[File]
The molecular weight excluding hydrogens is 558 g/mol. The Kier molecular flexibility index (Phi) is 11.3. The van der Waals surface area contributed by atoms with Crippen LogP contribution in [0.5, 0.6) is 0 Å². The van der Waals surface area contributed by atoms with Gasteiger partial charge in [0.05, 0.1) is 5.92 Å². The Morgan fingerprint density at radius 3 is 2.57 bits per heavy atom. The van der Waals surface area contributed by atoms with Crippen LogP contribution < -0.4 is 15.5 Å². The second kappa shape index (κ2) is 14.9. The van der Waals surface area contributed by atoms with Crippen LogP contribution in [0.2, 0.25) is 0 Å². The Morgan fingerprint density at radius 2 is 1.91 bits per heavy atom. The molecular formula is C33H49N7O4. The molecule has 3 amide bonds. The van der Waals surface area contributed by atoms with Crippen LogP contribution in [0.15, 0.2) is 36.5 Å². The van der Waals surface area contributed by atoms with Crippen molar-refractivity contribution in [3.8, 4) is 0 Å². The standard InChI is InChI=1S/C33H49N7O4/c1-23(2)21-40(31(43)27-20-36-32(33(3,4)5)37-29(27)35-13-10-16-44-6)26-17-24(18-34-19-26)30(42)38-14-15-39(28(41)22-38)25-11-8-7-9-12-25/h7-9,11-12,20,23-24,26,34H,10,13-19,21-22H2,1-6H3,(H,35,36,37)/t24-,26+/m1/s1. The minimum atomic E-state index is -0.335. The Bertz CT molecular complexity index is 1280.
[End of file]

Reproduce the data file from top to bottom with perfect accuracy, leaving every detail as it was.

The molecular weight excluding hydrogens is 558 g/mol. The Kier molecular flexibility index (Phi) is 11.3. The van der Waals surface area contributed by atoms with Crippen LogP contribution in [0.5, 0.6) is 0 Å². The van der Waals surface area contributed by atoms with Gasteiger partial charge in [0.05, 0.1) is 5.92 Å². The Morgan fingerprint density at radius 3 is 2.57 bits per heavy atom. The van der Waals surface area contributed by atoms with Crippen LogP contribution < -0.4 is 15.5 Å². The second kappa shape index (κ2) is 14.9. The van der Waals surface area contributed by atoms with Crippen LogP contribution in [0.2, 0.25) is 0 Å². The Morgan fingerprint density at radius 2 is 1.91 bits per heavy atom. The molecular formula is C33H49N7O4. The molecule has 3 amide bonds. The van der Waals surface area contributed by atoms with Crippen LogP contribution in [0.15, 0.2) is 36.5 Å². The van der Waals surface area contributed by atoms with Crippen molar-refractivity contribution in [3.8, 4) is 0 Å². The standard InChI is InChI=1S/C33H49N7O4/c1-23(2)21-40(31(43)27-20-36-32(33(3,4)5)37-29(27)35-13-10-16-44-6)26-17-24(18-34-19-26)30(42)38-14-15-39(28(41)22-38)25-11-8-7-9-12-25/h7-9,11-12,20,23-24,26,34H,10,13-19,21-22H2,1-6H3,(H,35,36,37)/t24-,26+/m1/s1. The minimum atomic E-state index is -0.335. The Bertz CT molecular complexity index is 1280.